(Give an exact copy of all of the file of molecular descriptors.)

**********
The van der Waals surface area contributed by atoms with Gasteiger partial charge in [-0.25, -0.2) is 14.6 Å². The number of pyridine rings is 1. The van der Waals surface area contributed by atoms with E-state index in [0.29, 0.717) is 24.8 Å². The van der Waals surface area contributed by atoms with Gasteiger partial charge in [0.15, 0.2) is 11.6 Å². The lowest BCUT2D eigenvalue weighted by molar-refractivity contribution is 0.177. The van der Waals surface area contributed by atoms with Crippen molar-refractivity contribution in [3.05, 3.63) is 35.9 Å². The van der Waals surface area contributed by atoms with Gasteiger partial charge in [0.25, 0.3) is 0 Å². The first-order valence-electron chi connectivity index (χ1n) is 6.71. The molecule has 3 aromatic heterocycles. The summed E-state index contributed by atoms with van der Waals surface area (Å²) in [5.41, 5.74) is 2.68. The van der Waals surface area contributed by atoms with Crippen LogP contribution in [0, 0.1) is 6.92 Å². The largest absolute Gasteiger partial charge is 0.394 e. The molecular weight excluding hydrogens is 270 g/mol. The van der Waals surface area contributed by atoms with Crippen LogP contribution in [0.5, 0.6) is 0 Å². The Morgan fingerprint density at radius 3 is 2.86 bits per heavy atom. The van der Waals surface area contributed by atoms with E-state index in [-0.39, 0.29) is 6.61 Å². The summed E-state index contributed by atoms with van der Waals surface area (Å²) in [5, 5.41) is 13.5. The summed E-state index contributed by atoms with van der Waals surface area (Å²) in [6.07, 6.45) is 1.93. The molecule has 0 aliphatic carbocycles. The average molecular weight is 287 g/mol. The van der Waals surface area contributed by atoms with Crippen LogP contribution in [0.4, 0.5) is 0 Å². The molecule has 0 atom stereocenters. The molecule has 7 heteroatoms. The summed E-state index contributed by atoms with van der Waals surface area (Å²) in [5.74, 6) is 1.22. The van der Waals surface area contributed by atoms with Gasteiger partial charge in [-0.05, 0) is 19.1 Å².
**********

The van der Waals surface area contributed by atoms with Gasteiger partial charge in [-0.25, -0.2) is 14.6 Å². The number of pyridine rings is 1. The van der Waals surface area contributed by atoms with E-state index in [0.29, 0.717) is 24.8 Å². The van der Waals surface area contributed by atoms with Gasteiger partial charge in [0.15, 0.2) is 11.6 Å². The lowest BCUT2D eigenvalue weighted by molar-refractivity contribution is 0.177. The van der Waals surface area contributed by atoms with Crippen molar-refractivity contribution in [3.05, 3.63) is 35.9 Å². The van der Waals surface area contributed by atoms with Gasteiger partial charge in [0.25, 0.3) is 0 Å². The first-order valence-electron chi connectivity index (χ1n) is 6.71. The molecule has 3 aromatic heterocycles. The summed E-state index contributed by atoms with van der Waals surface area (Å²) in [5.41, 5.74) is 2.68. The van der Waals surface area contributed by atoms with Crippen LogP contribution in [0, 0.1) is 6.92 Å². The largest absolute Gasteiger partial charge is 0.394 e. The molecular weight excluding hydrogens is 270 g/mol. The van der Waals surface area contributed by atoms with Crippen LogP contribution in [0.5, 0.6) is 0 Å². The Morgan fingerprint density at radius 3 is 2.86 bits per heavy atom. The van der Waals surface area contributed by atoms with E-state index in [-0.39, 0.29) is 6.61 Å². The summed E-state index contributed by atoms with van der Waals surface area (Å²) in [5, 5.41) is 13.5. The summed E-state index contributed by atoms with van der Waals surface area (Å²) in [6.07, 6.45) is 1.93. The molecule has 0 aliphatic carbocycles. The average molecular weight is 287 g/mol. The van der Waals surface area contributed by atoms with Crippen LogP contribution in [0.4, 0.5) is 0 Å². The molecule has 0 atom stereocenters. The molecule has 7 heteroatoms. The summed E-state index contributed by atoms with van der Waals surface area (Å²) in [5.74, 6) is 1.22. The van der Waals surface area contributed by atoms with Gasteiger partial charge in [-0.05, 0) is 19.1 Å².